The expert: Rawan Nucho, Head Clinical Dietitian, Right Bite

SAYS NO TO: Ready-made salad dressings

Rawan Nucho recalls how while studying in the US, salad dressings were often promoted as a means to encourage greater vegetable and salad consumption. “But they are often underestimated in terms of their potential impact on overall health, containing less-than-ideal components like corn syrups, hydrogenated palm oils, sugars, high fructose corn syrups, monosodium glutamate, unnatural flavours, and preservatives. Scientifically linked to adverse effects on heart health, these ingredients may elevate LDL cholesterol and blood pressure. Furthermore, their impact on blood sugar and insulin levels may contribute to diabetes, while ongoing research also explores their influence on gut health and mental well-being,” she says.

“My steadfast advice: Always read food labels. While a few healthier alternatives may exist, I can attest that nothing surpasses the flavour of a homemade salad dressing. By incorporating ingredients such as extra virgin olive oil, lemon, apple cider or balsamic vinaigrette, herbs and spices, Dijon mustard, garlic, onion, Greek yogurt, and even organic natural honey, you can create a dressing that not only tantalises the taste buds but also promotes overall well-being.”

The expert: Danya Nasser Al Atrash, Clinical Dietitian, Fitness Instructor and Sports Nutritionist, Burjeel Hospital


“As a dedicated dietitian, I meticulously curate my dietary preferences to foster digestive well-being and overall health. A crucial component of my dietary strategy involves avoiding high FODMAP (Fermentable Oligosaccharides, Disaccharides, Monosaccharides and Polyols) foods,” says Danya Nasser Al Atrash. FODMAPs, she adds, are “certain types of carbohydrates that can be poorly absorbed in the small intestine, leading to digestive discomfort in some individuals. So a low FODMAP diet is designed to help manage symptoms of irritable bowel syndrome (IBS).” Some examples of FODMAPs, she says, are chickpeas, legumes, garlic, onion, broccoli, cabbage and dairy. “Steering clear of these fermentable compounds has demonstrated efficacy in reducing bloating, gas, abdominal pain and alleviating symptoms associated with IBS.”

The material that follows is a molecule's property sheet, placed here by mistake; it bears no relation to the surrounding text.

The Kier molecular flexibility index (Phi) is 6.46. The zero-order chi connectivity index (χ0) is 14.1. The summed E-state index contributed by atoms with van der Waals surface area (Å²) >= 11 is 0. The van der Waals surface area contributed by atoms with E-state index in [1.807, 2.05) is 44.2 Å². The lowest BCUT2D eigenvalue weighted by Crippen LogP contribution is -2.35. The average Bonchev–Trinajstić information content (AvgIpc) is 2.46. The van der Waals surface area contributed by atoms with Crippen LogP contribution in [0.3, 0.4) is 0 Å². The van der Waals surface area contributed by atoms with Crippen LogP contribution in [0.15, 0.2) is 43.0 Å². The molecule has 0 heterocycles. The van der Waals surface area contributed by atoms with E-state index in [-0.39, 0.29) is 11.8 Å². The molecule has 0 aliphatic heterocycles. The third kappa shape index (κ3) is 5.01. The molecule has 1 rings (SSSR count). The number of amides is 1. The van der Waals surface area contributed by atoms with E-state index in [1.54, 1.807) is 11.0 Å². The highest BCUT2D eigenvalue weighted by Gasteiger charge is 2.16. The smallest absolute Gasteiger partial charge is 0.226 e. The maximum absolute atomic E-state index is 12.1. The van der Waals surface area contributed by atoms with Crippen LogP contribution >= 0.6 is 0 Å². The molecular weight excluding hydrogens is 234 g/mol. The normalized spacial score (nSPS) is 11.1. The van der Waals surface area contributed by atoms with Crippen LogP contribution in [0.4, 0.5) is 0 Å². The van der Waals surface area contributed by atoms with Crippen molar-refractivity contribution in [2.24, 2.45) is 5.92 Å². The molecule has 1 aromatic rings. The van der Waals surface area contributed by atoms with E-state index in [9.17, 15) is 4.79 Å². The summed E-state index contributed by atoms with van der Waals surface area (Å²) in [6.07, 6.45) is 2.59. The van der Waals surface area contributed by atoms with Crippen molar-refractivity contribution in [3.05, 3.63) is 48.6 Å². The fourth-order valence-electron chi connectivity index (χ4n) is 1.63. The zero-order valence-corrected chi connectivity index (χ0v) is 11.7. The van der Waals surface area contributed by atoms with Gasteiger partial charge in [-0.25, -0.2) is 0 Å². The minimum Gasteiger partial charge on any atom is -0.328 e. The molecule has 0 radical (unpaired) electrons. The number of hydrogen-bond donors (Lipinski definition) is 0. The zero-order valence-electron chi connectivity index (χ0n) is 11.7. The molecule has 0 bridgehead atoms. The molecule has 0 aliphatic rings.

Besides this, she also always opts for tomato-based sauces over cream or milk-based alternatives as tomatoes “not only enhance the flavour but also supply essential vitamins, including the potent antioxidant lycopene.”

The expert: Edel Warke, Lead Dietitian, King’s College Hospital

SAYS NO TO: Sugary breakfast cereal

“Some breakfast cereals are over 30 per cent sugar, which can cause dental decay and can contribute to excess calorie intake,” explains Edel Warke. “I also find that having a high-sugar cereal to start my day causes an energy crash after a couple of hours where I feel I need something to boost my energy and keep going with my working day. A high-sugar, low fibre, low protein breakfast can be particularly unhelpful for someone with insulin resistance, diabetes or impaired glycemic (blood sugar) control.”